From Wikipedia, the free encyclopedia
Hawker Hurricane and T-6 Texan warbirds in flight over Finland

A warbird is any vintage military aircraft now operated by civilian organizations and individuals, or in some instances, by historic arms of military forces, such as the Battle of Britain Memorial Flight, the RAAF Museum Historic Flight, or the South African Air Force Museum Historic Flight.


A restored, privately owned de Havilland Vampire warbird

Although the term originally implied piston-driven aircraft from the World War II era, it is now often extended to include all airworthy former military aircraft, including jet-powered aircraft and helicopters.[1][2]

The several different types of warbirds include the fighter, trainer, bomber, jet, transports, utility, etc. Examples of aircraft types include the North American P-51 Mustang, Vought F4U Corsair, Boeing B-17 Flying Fortress, North American T-6 Texan, Beechcraft T-34 Mentor, Messerschmitt Bf 109, Hawker Hurricane, and Supermarine Spitfire.

Sometimes, modern production aircraft such as Allison V-1710-powered Yakovlev Yak-9s from Yakovlev and replicas and reproductions of vintage aircraft are called "warbirds", such as Messerschmitt Me 262s built by the Me 262 Project and Focke-Wulf Fw 190s by Flug + Werk; this can include any one of a large number of different aircraft designs from between World War I and the late 1930s, when military aircraft design was less complex. Such replicated warbirds may even be powered by vintage engines from the era of the aircraft design being flown, as Cole Palen and others associated with his institution did at Palen's Old Rhinebeck Aerodrome aviation museum with accurate and airworthy reproductions of the Fokker Dr.I, Fokker D.VII, Fokker D.VIII, Sopwith Camel, and Sopwith Dolphin World War I aircraft.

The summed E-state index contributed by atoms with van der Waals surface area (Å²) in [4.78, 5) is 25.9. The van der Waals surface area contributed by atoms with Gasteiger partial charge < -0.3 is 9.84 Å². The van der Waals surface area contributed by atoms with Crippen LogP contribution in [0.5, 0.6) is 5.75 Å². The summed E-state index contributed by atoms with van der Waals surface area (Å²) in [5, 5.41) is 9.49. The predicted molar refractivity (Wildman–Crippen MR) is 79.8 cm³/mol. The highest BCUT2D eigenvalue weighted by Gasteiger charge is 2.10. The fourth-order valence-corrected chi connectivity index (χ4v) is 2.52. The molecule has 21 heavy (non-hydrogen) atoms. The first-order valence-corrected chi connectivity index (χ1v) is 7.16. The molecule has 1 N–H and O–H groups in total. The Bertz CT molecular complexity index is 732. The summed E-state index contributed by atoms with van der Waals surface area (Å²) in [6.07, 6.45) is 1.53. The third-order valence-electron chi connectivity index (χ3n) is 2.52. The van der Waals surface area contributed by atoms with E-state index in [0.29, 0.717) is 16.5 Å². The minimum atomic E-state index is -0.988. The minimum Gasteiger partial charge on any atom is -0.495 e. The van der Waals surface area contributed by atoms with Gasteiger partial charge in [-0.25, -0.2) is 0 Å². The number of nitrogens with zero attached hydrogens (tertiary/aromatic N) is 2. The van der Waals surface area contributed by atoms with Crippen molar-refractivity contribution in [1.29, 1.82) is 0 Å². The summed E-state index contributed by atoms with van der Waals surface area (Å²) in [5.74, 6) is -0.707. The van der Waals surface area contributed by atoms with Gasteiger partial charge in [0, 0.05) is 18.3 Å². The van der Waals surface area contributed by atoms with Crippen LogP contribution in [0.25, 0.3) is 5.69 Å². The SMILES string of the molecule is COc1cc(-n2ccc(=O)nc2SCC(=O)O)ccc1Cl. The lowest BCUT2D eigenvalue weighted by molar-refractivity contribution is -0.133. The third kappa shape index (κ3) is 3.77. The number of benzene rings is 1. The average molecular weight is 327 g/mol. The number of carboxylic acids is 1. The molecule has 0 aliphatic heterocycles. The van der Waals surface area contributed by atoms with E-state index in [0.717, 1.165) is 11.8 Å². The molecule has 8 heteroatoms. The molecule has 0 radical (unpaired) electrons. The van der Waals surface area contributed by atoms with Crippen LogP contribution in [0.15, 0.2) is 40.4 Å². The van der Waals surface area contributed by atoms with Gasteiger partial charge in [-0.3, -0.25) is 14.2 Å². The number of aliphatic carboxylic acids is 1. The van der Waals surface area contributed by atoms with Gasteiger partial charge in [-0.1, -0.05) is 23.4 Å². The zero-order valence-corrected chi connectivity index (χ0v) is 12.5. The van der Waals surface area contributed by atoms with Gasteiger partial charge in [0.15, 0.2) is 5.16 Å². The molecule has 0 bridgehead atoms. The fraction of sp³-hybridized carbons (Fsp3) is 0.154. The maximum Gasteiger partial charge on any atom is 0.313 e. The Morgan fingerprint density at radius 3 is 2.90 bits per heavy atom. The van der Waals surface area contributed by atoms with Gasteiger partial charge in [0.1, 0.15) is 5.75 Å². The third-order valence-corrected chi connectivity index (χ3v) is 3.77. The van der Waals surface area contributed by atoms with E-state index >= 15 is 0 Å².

Major operators of historic aircraft[edit]

Lancaster B I PA474 in 460 Squadron (RAAF) colours, escorted by Hurricane Mk.IIc LF363 in 249 Sqn livery operated by the Battle of Britain Memorial Flight.
An AH-1 Cobra from the Army Aviation Heritage Foundation[3]
The Fighter Collection's TF-51, a training variant of the P-51.

Restoration process[edit]

Vintage warbird restoration, or classic aircraft restoration, is the process of taking aircraft from the previous era, and performing processes such as maintenance, repairs, and refurbishments to restore the aircraft to its original military configuration (minus any working weaponry). According to Classic Warplanes, some of the tasks performed on these vintage aircraft include:[6]

  • Structural repairs
  • Standard maintenance
  • Interior and exterior paint
  • Decals and stamps
  • Upholstery replacements
  • Control heads and radios
  • Parachutes, ejection seats, and ejection seat cartridges
  • Rewiring
  • Replacement of real weaponry with nonoperating replicas


HA-200, T-34, and T-6 warbirds fly in formation
2008 Commemorative Air Force AIRSHO

Restored warbirds are a frequent attraction at airshows. Airshows are held all over the world annually. Warbird Alley claims that some of the best-known airshows that feature warbirds are:[7][failed verification]

In Europe, one of the best-known warbird airshows is the annual Flying Legends arranged in Imperial War Museum Duxford in UK. La Ferté-Alais air show in France collects warbirds annually, too. Warbirds fly also in most of the Shuttleworth Collection flying days in UK every summer.